Liu Wei’s painting over these ten years can be described as awkward and crude. His figures suggest madness to unmask the phony standards in contemporary ink painting through deformation. Liu wields his brush as the clown would, and uses his ink in a crude manner. Closer examination of Liu's positive and negative space reveals that it is somehow ill. But this illness is beautiful, and Liu wields this beauty to distance his work from contemporary ink painting while promoting his ideas and shunning normalcy. Furthermore, this is an aesthetic of illness that responds to the contemporary idea of bad taste in the West, but with the black and white of a Chinese brush and ink.

In Chen Chieh-Jen’s recent works Envisioning Ephemerality, Star Chart, and A Field and Non-Field exploring the concepts of Śūnyatā and transformation. Chen imagines the production of images while waiting and watching how these images continually transform. Although these images are destined to be incomplete, perhaps their most beautiful manifestation will emerge at a certain point in this constant transformation, or perhaps some parts of them will persist into a distant future when the artist himself cannot see or even imagine them.

Shen Liang closely observes daily life and combines the spirit of Chinese ink with the medium and technology of Western art. Through Shen’s artistic training, his work embodies an aesthetic tradition of object as reality and is composed of depictions of red onions, sunflower seeds’ shell, garlic skins and butterflies, which are layered upon one another and positioned in a large and open background. With meticulous brushstrokes, he creates the rhythms and impressions of ink landscapes. The artist dedicates his time to diligent brushwork and constant practice to realize the aesthetic tradition that runs in his veins.
Art Basel Hong Kong
Date:2022|05.27 - 05.29
Reception:
Location:Hong Kong Convention and Exhibition Centre (HKCEC) Booth 1B33
Lin & Lin Gallery will present the works by four great artists spanning more than a century at 2022 Art Basel HK - Wu Da-Yu, Liu Wei, Chen Chieh-Jen, and Shen Liang. Exploring traditional Chinese aesthetics is like traveling a path in a deep forest and catching a glimpse of the sun's rays. These artists savor the tranquil light cast on green moss in the waning day and once again interpret the modern language of abstract painting.

Wu Da-Yu creates impressions that resemble something without being literal. His wild brushstrokes and vivid colors form rhythmic spaces while delivering a spirit of natural harmony. He has said, “Beautiful dynamism [...] is like a well-wrought sentence whose essence is read instead of its words.” This statement responds to the Chan Buddhist idea of not focusing on being and nothingness, and shows us how Wu’s art is rooted in Chinese aesthetics. Besides occupying an important position in art history, Wu influenced many second-generation artists, such as his students Wu Guanzhong, Zao Wou-Ki, and Chu Teh-Chun, who blended influences from the East and West in their works.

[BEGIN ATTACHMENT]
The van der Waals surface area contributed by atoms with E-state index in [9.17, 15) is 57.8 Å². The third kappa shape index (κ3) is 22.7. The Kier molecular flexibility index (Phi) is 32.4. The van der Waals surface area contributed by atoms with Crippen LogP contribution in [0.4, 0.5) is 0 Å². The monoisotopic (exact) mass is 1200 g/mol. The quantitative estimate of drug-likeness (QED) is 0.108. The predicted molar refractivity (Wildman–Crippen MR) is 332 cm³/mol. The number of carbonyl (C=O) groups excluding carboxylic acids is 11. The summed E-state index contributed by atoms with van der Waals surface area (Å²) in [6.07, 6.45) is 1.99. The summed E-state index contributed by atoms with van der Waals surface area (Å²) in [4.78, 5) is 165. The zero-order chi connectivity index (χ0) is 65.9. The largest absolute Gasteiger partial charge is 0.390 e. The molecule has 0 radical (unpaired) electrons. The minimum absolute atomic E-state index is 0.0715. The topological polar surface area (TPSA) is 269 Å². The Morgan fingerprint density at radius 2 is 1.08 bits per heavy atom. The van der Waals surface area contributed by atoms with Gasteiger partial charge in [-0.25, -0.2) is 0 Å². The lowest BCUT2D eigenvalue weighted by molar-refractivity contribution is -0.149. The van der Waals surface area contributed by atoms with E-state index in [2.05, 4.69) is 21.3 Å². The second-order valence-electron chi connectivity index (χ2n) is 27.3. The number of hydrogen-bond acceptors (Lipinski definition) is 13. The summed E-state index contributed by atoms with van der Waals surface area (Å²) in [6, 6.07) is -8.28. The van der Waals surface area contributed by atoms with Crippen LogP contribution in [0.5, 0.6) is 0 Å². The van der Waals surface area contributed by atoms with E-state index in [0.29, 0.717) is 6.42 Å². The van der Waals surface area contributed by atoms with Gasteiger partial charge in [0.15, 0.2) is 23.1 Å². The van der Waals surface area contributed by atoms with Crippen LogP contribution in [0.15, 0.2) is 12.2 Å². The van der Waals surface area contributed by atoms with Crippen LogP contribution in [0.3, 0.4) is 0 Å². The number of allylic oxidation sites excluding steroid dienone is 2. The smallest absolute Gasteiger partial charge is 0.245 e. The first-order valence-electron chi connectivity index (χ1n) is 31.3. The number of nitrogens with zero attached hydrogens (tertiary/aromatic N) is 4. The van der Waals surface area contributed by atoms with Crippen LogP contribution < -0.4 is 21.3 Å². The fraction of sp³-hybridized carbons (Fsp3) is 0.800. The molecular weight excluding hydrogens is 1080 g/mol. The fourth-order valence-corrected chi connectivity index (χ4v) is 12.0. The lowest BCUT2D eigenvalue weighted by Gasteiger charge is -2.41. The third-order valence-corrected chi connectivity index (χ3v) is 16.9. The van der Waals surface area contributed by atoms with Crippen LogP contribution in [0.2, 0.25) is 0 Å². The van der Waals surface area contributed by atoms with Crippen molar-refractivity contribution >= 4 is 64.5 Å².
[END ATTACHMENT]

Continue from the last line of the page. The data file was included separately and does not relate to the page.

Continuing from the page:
Liu Wei’s painting over these ten years can be described as awkward and crude. His figures suggest madness to unmask the phony standards in contemporary ink painting through deformation. Liu wields his brush as the clown would, and uses his ink in a crude manner. Closer examination of Liu's positive and negative space reveals that it is somehow ill. But this illness is beautiful, and Liu wields this beauty to distance his work from contemporary ink painting while promoting his ideas and shunning normalcy. Furthermore, this is an aesthetic of illness that responds to the contemporary idea of bad taste in the West, but with the black and white of a Chinese brush and ink.

In Chen Chieh-Jen’s recent works Envisioning Ephemerality, Star Chart, and A Field and Non-Field exploring the concepts of Śūnyatā and transformation. Chen imagines the production of images while waiting and watching how these images continually transform. Although these images are destined to be incomplete, perhaps their most beautiful manifestation will emerge at a certain point in this constant transformation, or perhaps some parts of them will persist into a distant future when the artist himself cannot see or even imagine them.